Thiol Dioxygenases and Oxygen Sensing in Plants
Plants are subjected to a wide range of environmental and biological stresses. These include flooding, a problem which is increasing with the advent of climate change. Flooding is a major cause of crop damage across the globe, often with devastating socio-economic consequences. Coupled with a rapidly increasing population, it is clear that finding ways to make plants more flood-tolerant is a major challenge in the effort to sustain food security. As biochemists, we can help address this challenge by understanding how plants respond at the molecular level to being flooded. We can then try to manipulate these responses to help plants survive for longer when they become submerged.
The molecular response to flooding has recently been uncovered and found to be dependent on oxygen availability, something which decreases when plants are submerged. In low oxygen conditions, a signalling pathway is activated which directs a plant to turn on flood-survival mechanisms. The plant must be able to sense how much oxygen is present so that it knows when to turn this signalling pathway on or off. It does this with oxygen-sensing enzymes, called Plant Cysteine Oxidases.
The Plant Cysteine Oxidases catalyse the oxidation of N-terminal cysteine residues on target proteins, but only in the presence of sufficient oxygen. This oxidation triggers the degradation of these proteins, which are conversely stabilised in low oxygen, initiating low-oxygen signalling and adaptation. We are interested in how the Plant Cysteine Oxidases interact with their target proteins and oxygen, both so we can fully uncover how oxygen signalling works in plants but also to engineer these enzymes to enhance low-oxygen signalling and improve plant flood tolerance.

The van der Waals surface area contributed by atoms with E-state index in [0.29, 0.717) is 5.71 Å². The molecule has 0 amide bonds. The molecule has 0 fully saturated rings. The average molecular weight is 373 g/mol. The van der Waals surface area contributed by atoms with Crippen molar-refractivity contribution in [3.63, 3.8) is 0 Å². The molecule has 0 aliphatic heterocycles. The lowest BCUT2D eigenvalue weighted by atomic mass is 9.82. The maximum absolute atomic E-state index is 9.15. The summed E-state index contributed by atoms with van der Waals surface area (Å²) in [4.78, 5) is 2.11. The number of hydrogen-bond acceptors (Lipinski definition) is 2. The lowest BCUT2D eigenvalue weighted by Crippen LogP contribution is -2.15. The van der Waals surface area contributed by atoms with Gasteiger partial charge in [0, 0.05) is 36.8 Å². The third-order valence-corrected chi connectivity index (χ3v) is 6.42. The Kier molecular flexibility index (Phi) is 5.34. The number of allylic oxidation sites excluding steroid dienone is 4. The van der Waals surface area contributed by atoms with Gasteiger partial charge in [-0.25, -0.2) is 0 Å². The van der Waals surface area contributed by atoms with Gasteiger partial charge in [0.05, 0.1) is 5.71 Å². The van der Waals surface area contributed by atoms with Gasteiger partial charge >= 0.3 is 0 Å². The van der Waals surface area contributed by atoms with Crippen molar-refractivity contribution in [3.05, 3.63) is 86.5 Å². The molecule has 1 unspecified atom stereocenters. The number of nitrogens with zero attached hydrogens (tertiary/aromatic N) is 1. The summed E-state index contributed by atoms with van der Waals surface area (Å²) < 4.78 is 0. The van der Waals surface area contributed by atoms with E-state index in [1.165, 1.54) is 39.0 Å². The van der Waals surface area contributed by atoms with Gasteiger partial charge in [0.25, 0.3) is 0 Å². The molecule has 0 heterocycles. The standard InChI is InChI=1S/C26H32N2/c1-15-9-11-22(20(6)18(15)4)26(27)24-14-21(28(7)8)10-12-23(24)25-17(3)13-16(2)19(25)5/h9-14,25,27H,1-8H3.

Redox Stress in Plants
Abiotic stress can result in an oxidative burst that generates reactive oxygen species (ROS) in plant cells. Since the sulfhydryl groups on cysteine side chains are particularly susceptible to oxidation, abiotic stress could therefore trigger oxygen-sensing signalling pathways in a non-enzymatic manner. ROS and other redox stress-related species can also have a wider range of impacts on plant cells, ranging from stress-signalling to non-specific cellular damage.
We are interested in understanding how ROS and other redox-active molecules impact on plant cells, in particular on low oxygen signalling events. An important aspect of this is on being able to quantify redox markers in cells and we are working as part of a large interdisciplinary team, funded by EPSRC, developing tools to do this, with our focus being on measuring redox markers in plant cells.
Thiol Dioxygenases and Oxygen Sensing in Humans
In collaboration with the Licausi lab (Pisa, Italy) and the Ratcliffe lab (NDM), we found that a thiol dioxygenase in humans (ADO) is similar to the Plant Cysteine Oxidases in that it regulates the stability of certain proteins with N-terminal cysteine residues in an oxygen-dependent manner, meaning it is a novel oxygen sensor in humans. We are now investigating the role of ADO in more detail to understand the role it plays in hypoxic disease states.